Dr. Marisa McGlinchey, is the author of Unfinished Business: The ‘politics’ of ‘dissident’ Irish Republicanism. Manchester: MUP. (2019) ISBN 978 0 7190 9698 3. She is based at the Centre for Trust, Peace and Social Relations at Coventry University. Her research interest lies in Irish politics with a focus on ‘dissident’ Irish republicanism and constitutional nationalism, with her most recent work published by Manchester University Press and the Swiss Political Science Review. Since publication of Unfinished Business she has provided expert commentary in various broadcast and print media outlets including the BBC, UTV, RTE, Al Jazeera and Spotlight.
Q. Hello Marisa, congrats on winning the Brian Farrell Book prize, I hope it was some nice news for you and your family amidst all of this COVID doom and gloom?
Thanks Brendan. I’m absolutely delighted! It was wonderful news to get and it has been really nice celebrating something so positive amidst all the doom and gloom. A big thank you to the judges!
Q. Marisa, tell us about the origins of the book-why did you write it, what was the academic background to the book as it were?
I did my PhD at Queen’s University Belfast on the electoral decline of the SDLP in the post Good Friday period and I’m currently working on turning that into a book for Manchester University Press. I’m enjoying updating that and conducting more interviews for it. But I had always intended my first book to be on the topic of so-called ‘dissident’ Irish republicanism. I grew up in West Belfast, a political hotbed of republican activity and as I got older I became more and more aware of republicans who were critical of Sinn Féin or the wider Provisional Movement and my intellectual curiosity grew about what I saw developing around me and these former comrades who became so bitterly divided. I wanted to conduct an academically rigorous piece of research on radical/ traditional republicanism; an in-depth study of who so-called ‘dissidents’ are and what motivates them. For me it was important to go out and interview republicans throughout Ireland to really delve into the psyche of ‘dissident’ republicanism and understand it and so I began travelling around Ireland and meeting with people and identifying interviewees and it grew from there.
Q. I wonder could you tell us about how you wrote the book, the research design, because it seems to me a real strong point of the design was the focus on interviews-you got extensive access to a lot of diverse Republican views and you did 90 interviews-how on earth did you manage that?
Yes I think a key strength of this work is the interviews contained throughout. The research took several years as so-called ‘dissident’ republicanism is a diverse base comprising of different organisations and independents and so it took some time to accurately capture that. I conducted 90 interviews and in-fact I had to stop at 90 to get the book written. More potential interviewees continued to come forward. After the Boston College project there was a lot of speculation that a project like this couldn’t be done but I found republicans very willing to talk and to put their position forward. I also followed some valuable advice to never allow any interviewee to disclose anything illegal about themselves or anyone else. I started every interview asking interviewees not to disclose anything of that nature and I think that helped establish trust. It was really important to me to gather those voices and present their views in their own wordsthroughout the book which really brings the work to life. I approached various republican organisations and individuals and I attended various Easter commemorations and events throughout Ireland. In fact the book cover is a photo which I took at a Republican Sinn Féin commemoration outside the GPO in Dublin in 2016.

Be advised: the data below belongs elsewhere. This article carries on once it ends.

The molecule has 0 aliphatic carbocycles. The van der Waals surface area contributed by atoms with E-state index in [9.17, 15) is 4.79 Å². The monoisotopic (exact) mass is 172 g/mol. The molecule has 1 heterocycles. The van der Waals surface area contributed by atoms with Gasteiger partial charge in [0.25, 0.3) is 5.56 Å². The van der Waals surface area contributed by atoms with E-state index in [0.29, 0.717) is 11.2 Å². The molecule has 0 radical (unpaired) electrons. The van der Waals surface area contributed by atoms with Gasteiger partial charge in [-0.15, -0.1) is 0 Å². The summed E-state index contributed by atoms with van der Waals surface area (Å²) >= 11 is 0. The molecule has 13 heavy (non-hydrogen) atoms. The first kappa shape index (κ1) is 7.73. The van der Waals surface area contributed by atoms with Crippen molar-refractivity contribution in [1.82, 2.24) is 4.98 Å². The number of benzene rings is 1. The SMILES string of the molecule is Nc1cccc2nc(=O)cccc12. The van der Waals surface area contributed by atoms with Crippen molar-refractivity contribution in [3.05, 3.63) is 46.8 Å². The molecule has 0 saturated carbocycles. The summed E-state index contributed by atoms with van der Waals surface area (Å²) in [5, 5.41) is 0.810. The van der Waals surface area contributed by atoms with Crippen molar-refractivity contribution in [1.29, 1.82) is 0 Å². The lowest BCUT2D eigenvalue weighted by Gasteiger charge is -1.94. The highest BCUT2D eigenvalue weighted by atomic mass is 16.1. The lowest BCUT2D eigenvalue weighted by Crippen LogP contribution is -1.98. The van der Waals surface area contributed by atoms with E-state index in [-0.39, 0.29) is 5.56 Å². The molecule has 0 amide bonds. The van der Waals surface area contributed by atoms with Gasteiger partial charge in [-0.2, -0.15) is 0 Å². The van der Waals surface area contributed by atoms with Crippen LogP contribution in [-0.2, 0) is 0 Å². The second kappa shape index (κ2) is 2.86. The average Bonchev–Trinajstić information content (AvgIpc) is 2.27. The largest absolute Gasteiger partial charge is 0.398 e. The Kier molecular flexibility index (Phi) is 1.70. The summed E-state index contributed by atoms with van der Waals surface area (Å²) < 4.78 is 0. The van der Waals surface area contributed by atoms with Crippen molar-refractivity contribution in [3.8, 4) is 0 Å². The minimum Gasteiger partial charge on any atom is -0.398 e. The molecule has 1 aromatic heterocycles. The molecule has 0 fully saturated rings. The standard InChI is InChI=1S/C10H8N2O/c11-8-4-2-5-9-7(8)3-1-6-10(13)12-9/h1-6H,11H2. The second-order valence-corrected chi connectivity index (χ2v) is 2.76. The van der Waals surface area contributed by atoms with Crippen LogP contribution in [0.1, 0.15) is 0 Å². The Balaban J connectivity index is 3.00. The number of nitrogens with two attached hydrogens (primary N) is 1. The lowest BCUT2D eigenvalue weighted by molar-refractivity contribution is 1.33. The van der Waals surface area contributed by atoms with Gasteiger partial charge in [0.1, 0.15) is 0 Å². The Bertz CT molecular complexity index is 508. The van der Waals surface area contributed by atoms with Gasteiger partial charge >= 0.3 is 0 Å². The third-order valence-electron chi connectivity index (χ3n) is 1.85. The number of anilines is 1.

The more I travelled around and attended various events the more potential interviewees I met and it snowballed from there. There is a tendency to talk about ‘dissident’ republicanism as simply a Northern phenomenon which of course is inaccurate and so it was important to get a good geographical spread of interviewees as well as gender, age and individuals at different levels within organisations from leadership to grass roots. I interviewed individuals from different generations with the youngest being a 19 year old Na Fianna member in Dublin and the eldest was 93 year old Billy McKee in Belfast who had been imprisoned in every decade between the 1930s and 1970s. Other interviewees include Phil O’ Donoghue who was on the Brookeborough raid with Seán South in 1957. I also interviewed a significant base of independent republicans as well as those involved in armed groups, which naturally were the most difficult and sensitive to arrange. I asked spokespersons for armed groups what they hoped to achieve, as well as where they take legitimacy from. Further, I asked (given altered structural conditions within the North) do they feel any present campaign is morally sound. Their views on those issues are presented in their own words.